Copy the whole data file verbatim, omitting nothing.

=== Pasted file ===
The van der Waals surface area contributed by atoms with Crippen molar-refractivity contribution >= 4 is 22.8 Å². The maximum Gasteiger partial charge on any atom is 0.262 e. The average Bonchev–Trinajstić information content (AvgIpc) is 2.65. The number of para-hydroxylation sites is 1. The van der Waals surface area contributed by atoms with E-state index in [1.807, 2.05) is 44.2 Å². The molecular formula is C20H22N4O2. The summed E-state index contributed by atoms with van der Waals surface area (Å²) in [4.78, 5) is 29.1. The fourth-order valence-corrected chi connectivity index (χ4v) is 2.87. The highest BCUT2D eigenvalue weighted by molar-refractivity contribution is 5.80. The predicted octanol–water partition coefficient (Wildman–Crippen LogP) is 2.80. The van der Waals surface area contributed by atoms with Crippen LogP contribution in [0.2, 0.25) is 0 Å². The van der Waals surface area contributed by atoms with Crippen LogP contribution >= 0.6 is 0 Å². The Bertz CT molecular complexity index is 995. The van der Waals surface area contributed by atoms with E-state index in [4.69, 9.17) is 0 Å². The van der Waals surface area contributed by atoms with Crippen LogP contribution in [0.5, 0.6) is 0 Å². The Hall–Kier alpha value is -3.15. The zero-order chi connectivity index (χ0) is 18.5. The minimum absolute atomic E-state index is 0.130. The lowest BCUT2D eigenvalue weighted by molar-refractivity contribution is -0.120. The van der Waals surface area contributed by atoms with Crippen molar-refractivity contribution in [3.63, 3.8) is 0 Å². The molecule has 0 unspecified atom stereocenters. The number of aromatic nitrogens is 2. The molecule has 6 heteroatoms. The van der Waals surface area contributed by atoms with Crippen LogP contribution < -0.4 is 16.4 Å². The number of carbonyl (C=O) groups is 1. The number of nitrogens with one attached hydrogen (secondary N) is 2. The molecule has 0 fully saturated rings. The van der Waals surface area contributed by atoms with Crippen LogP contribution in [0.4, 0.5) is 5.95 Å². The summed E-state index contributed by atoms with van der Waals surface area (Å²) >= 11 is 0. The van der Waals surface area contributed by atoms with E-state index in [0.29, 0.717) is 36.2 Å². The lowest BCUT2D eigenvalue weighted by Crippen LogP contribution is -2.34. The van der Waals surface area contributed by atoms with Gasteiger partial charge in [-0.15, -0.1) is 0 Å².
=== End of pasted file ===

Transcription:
The van der Waals surface area contributed by atoms with Crippen molar-refractivity contribution >= 4 is 22.8 Å². The maximum Gasteiger partial charge on any atom is 0.262 e. The average Bonchev–Trinajstić information content (AvgIpc) is 2.65. The number of para-hydroxylation sites is 1. The van der Waals surface area contributed by atoms with E-state index in [1.807, 2.05) is 44.2 Å². The molecular formula is C20H22N4O2. The summed E-state index contributed by atoms with van der Waals surface area (Å²) in [4.78, 5) is 29.1. The fourth-order valence-corrected chi connectivity index (χ4v) is 2.87. The highest BCUT2D eigenvalue weighted by molar-refractivity contribution is 5.80. The predicted octanol–water partition coefficient (Wildman–Crippen LogP) is 2.80. The van der Waals surface area contributed by atoms with Crippen LogP contribution in [0.2, 0.25) is 0 Å². The van der Waals surface area contributed by atoms with Crippen LogP contribution >= 0.6 is 0 Å². The Bertz CT molecular complexity index is 995. The van der Waals surface area contributed by atoms with E-state index in [4.69, 9.17) is 0 Å². The van der Waals surface area contributed by atoms with Crippen LogP contribution in [0.5, 0.6) is 0 Å². The Hall–Kier alpha value is -3.15. The zero-order chi connectivity index (χ0) is 18.5. The minimum absolute atomic E-state index is 0.130. The lowest BCUT2D eigenvalue weighted by molar-refractivity contribution is -0.120. The van der Waals surface area contributed by atoms with Crippen molar-refractivity contribution in [3.63, 3.8) is 0 Å². The molecule has 0 unspecified atom stereocenters. The number of aromatic nitrogens is 2. The molecule has 6 heteroatoms. The van der Waals surface area contributed by atoms with Crippen LogP contribution < -0.4 is 16.4 Å². The number of carbonyl (C=O) groups is 1. The number of nitrogens with one attached hydrogen (secondary N) is 2. The molecule has 0 fully saturated rings. The van der Waals surface area contributed by atoms with Crippen LogP contribution in [0.4, 0.5) is 5.95 Å². The summed E-state index contributed by atoms with van der Waals surface area (Å²) >= 11 is 0. The van der Waals surface area contributed by atoms with E-state index in [0.29, 0.717) is 36.2 Å². The lowest BCUT2D eigenvalue weighted by Crippen LogP contribution is -2.34. The van der Waals surface area contributed by atoms with Gasteiger partial charge in [-0.15, -0.1) is 0 Å².